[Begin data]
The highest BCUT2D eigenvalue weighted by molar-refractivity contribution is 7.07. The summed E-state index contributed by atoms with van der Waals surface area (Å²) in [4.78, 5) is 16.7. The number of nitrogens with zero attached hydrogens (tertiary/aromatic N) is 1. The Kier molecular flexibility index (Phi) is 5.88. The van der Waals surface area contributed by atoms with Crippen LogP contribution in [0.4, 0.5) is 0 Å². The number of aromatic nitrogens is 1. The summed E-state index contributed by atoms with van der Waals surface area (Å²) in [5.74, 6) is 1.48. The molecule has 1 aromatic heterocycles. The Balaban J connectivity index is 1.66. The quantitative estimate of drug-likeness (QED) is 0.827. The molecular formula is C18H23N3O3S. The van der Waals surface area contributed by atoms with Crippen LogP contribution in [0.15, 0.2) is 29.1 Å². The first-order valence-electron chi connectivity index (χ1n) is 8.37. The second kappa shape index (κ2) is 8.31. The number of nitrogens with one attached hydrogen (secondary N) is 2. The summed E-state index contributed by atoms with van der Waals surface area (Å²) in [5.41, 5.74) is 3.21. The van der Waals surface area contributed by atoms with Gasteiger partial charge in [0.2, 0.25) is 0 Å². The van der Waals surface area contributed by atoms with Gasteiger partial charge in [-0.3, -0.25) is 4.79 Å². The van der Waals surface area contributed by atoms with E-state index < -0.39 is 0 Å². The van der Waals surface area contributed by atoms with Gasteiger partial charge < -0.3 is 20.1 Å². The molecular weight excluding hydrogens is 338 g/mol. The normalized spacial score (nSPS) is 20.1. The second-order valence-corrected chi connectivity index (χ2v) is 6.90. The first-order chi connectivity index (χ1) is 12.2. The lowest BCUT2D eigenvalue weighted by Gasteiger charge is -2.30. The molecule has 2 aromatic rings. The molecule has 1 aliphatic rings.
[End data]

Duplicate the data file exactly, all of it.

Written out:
The highest BCUT2D eigenvalue weighted by molar-refractivity contribution is 7.07. The summed E-state index contributed by atoms with van der Waals surface area (Å²) in [4.78, 5) is 16.7. The number of nitrogens with zero attached hydrogens (tertiary/aromatic N) is 1. The Kier molecular flexibility index (Phi) is 5.88. The van der Waals surface area contributed by atoms with Crippen LogP contribution in [0.4, 0.5) is 0 Å². The number of aromatic nitrogens is 1. The summed E-state index contributed by atoms with van der Waals surface area (Å²) in [5.74, 6) is 1.48. The molecule has 1 aromatic heterocycles. The Balaban J connectivity index is 1.66. The quantitative estimate of drug-likeness (QED) is 0.827. The molecular formula is C18H23N3O3S. The van der Waals surface area contributed by atoms with Crippen LogP contribution in [0.15, 0.2) is 29.1 Å². The first-order valence-electron chi connectivity index (χ1n) is 8.37. The second kappa shape index (κ2) is 8.31. The number of nitrogens with one attached hydrogen (secondary N) is 2. The summed E-state index contributed by atoms with van der Waals surface area (Å²) in [5.41, 5.74) is 3.21. The van der Waals surface area contributed by atoms with Gasteiger partial charge in [0.2, 0.25) is 0 Å². The van der Waals surface area contributed by atoms with Gasteiger partial charge in [-0.3, -0.25) is 4.79 Å². The van der Waals surface area contributed by atoms with E-state index < -0.39 is 0 Å². The van der Waals surface area contributed by atoms with Gasteiger partial charge < -0.3 is 20.1 Å². The molecular weight excluding hydrogens is 338 g/mol. The normalized spacial score (nSPS) is 20.1. The second-order valence-corrected chi connectivity index (χ2v) is 6.90. The first-order chi connectivity index (χ1) is 12.2. The lowest BCUT2D eigenvalue weighted by Gasteiger charge is -2.30. The molecule has 2 aromatic rings. The molecule has 1 aliphatic rings.